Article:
Facebook global traffic
Global traffic on the Facebook network. Notice that for almost every country in the world, the vast majority of linkage is within the same country.

The localization effect is also evident in the genealogy world. For example, the popular genealogy service Ancestry runs separate websites for the US (Ancestry.com), Canada (Ancestry.ca), United Kingdom (Ancestry.co.uk) and Australia (Ancestry.com.au).

Another important consideration when searching for ancestral records is to recognize that Google is a general search engine designed to handle a variety of search requests. It is not optimized for specific genealogy searches. For that, use the free Genealogy Search Engine.

Before Google checks a search request, it fundamentally does not know whether the request is a record search for an ancestor, a search for a local restaurant, or a place to get the automobile fixed. Google does know, however, that a significant portion of search requests are for local results. This knowledge can be used to a genealogist’s advantage.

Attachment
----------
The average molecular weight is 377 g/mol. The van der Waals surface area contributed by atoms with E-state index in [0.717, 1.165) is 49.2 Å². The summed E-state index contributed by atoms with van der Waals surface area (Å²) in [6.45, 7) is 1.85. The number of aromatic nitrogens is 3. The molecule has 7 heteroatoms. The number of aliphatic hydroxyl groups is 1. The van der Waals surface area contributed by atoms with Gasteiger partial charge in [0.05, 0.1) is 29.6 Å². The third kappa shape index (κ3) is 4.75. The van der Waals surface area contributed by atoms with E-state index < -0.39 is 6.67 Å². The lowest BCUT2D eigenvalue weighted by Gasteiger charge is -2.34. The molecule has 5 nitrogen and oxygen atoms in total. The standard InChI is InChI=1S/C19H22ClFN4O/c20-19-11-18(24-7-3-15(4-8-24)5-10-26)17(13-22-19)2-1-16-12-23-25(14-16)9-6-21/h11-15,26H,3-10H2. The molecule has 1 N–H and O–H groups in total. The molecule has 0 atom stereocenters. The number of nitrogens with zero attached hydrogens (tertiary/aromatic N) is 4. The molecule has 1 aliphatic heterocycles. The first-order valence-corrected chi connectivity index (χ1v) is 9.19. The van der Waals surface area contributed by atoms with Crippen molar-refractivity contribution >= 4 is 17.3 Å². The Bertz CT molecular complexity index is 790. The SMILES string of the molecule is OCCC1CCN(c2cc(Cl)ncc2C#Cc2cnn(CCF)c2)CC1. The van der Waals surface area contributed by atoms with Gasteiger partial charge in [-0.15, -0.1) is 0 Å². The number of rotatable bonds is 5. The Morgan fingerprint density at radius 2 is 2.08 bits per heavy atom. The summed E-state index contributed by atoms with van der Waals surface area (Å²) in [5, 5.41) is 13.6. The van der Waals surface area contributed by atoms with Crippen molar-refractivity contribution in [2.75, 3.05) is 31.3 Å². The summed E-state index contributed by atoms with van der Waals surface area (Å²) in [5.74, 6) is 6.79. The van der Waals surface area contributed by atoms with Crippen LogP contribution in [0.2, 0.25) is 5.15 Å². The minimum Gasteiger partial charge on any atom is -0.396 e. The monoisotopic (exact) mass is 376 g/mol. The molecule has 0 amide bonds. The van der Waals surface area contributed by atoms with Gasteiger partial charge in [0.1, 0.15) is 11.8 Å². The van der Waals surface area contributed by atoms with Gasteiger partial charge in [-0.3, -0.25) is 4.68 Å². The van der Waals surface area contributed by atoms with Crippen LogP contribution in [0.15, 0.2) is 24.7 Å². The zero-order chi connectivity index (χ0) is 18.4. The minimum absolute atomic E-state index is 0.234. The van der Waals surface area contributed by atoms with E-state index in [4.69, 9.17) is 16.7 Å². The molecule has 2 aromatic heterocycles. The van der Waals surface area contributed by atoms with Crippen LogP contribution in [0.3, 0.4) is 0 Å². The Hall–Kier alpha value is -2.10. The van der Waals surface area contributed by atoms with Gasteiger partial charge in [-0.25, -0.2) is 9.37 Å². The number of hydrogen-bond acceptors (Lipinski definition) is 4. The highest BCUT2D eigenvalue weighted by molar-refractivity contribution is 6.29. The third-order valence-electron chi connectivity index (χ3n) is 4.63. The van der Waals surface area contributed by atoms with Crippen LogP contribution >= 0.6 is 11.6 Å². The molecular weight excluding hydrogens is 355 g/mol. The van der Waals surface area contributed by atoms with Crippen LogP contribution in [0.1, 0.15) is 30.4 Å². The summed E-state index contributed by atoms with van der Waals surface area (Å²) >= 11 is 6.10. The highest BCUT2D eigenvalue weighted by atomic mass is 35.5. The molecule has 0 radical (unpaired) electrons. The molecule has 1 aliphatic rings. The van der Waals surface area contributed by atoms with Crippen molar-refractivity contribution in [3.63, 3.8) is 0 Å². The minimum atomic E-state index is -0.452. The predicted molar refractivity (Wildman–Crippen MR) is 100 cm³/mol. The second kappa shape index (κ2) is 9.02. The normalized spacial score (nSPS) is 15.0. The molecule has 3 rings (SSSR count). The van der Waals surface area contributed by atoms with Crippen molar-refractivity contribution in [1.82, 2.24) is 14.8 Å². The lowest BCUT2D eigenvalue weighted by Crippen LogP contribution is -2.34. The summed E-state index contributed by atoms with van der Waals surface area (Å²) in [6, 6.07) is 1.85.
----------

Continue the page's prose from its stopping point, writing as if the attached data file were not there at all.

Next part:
Genealogy records of ancestors are by definition archived records. Archived records have two important attributes:

  • Archived records are usually found in the dusty back corners of the internet. It takes a powerful search engine like Google to find archived records. This is the reason why Google is the preferred search engine for genealogy (see How to Use Google Advanced Search for Genealogy).